Trying to furnish your new digs on a shoestring? This fabulous ottoman/hassock can be made for next to nothing. Go to a hardware store that sells electrical wire off of a wooden spool and ask for a discarded spool. Next, go to a fabric store and buy a cool fabric remnant that will cover your ottoman. Hint: Upholstery fabric is 54" wide. If you have a twenty inch round (diameter) ottoman and you want it approximately fifteen inches tall, you'll need one width of fabric about 22" long and another piece that will equal the circumference of your ottoman and measures about eighteen inches deep. Since your fabric is only 54 inches wide and a twenty inch diameter circle has a circumference of approximately 65 inches (don't ask me about the math, I just measured with a tape measure). So...you need about a 10 to 11 inch section to add to the band. For this size spool you'll need 1 1/2 yards of fabric. (this doesn't include extra fabric for matching patterns).
Middle taken out of wooden spool and five inch 1x1 posts screwed in to make frame of ottoman.
Pattern drawn on foam with marker and cut out with an electric knife. Add 1/2 " all around. Spray adhesive on top of wood top and place foam on top.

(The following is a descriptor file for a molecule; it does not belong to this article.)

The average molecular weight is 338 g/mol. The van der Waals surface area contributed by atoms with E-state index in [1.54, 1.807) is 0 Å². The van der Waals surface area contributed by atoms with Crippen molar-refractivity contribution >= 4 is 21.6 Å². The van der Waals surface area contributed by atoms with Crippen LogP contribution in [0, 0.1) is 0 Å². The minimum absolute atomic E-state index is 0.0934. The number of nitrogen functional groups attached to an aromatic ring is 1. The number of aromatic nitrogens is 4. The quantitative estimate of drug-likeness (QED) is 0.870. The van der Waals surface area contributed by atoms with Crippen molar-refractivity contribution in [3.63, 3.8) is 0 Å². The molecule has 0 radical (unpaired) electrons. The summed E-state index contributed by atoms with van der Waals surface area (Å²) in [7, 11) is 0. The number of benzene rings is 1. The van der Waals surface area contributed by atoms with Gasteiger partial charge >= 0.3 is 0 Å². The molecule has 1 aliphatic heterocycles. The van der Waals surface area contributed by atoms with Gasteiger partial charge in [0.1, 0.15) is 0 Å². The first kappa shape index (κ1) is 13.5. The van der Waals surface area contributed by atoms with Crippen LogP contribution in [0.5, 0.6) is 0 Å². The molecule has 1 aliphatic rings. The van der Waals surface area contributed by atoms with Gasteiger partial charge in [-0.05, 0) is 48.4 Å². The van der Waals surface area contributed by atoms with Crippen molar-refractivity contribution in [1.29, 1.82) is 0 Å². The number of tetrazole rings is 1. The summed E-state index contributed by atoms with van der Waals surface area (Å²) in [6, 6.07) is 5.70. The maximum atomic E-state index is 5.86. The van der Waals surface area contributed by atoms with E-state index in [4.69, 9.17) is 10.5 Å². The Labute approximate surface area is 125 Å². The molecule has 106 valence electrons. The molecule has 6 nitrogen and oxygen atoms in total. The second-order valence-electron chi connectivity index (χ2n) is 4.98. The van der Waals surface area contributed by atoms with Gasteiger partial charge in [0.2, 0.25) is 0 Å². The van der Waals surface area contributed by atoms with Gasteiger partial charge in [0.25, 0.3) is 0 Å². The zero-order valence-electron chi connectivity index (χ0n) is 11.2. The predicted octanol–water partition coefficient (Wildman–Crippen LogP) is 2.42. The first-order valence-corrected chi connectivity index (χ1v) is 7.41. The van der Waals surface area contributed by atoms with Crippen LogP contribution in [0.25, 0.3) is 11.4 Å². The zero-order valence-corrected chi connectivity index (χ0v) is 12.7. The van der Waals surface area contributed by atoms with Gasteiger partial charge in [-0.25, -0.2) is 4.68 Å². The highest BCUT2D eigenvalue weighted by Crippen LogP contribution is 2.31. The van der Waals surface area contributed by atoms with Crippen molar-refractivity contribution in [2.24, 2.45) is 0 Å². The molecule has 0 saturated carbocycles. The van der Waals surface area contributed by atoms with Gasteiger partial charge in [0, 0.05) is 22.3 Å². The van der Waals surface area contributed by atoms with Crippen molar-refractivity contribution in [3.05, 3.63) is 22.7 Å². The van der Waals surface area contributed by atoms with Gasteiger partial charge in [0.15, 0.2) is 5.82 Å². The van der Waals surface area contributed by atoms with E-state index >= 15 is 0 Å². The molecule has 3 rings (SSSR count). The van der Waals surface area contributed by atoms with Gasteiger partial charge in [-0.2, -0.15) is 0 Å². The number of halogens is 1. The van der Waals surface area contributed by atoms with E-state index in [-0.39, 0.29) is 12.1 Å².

Cut a piece of bendable, but firm, cardboard the width of the open space and staple on to enclose the open space and give the ottoman firmness and stability for fabric.
Sew a strip of batting longer than the entire depth of the ottoman to a circle of batting cut the same size as your foam circle. Pull the cover down over the ottoman and staple to the bottom.
Now cut your fabric pieces identical to the batting cover and sew the same way. Always works better on a circle to sew the strip of fabric to the circle when the circle is on the bottom. After stitching all the way around, clip the curve being careful not to cut through your stitching. After this, for a finished look, you can flip the cover to the right side and topstitch approximately 1/4" from the seam.
Pull down over ottoman, adjust, add a little batting, if needed, to certain hollow areas. Pull firmly, but not too tightly. Sometimes you end up with a little extra fabric while attaching the bottom. One method of taking up the slack is to "ease" the fabric as you are stapling. You can also add a little bit more batting to the bottom and the best way is to stitch the side band just a hair tighter than it measures. You have to practice to get this perfect. Measure where you want the legs to screw in to the wood base and drill holes. Add a cover to the bottom the same size as the bottom plus 1". Upholsterers use black cambric, but you can use anything to give it a finished look. Add legs and you have a fantastic ottoman to use as a little table with a tray, a footstool or a seat! Enjoy!
P.S. This ottoman is being donated to a Doctors Without Borders Kenya fundraiser to be held in Indianapolis this weekend.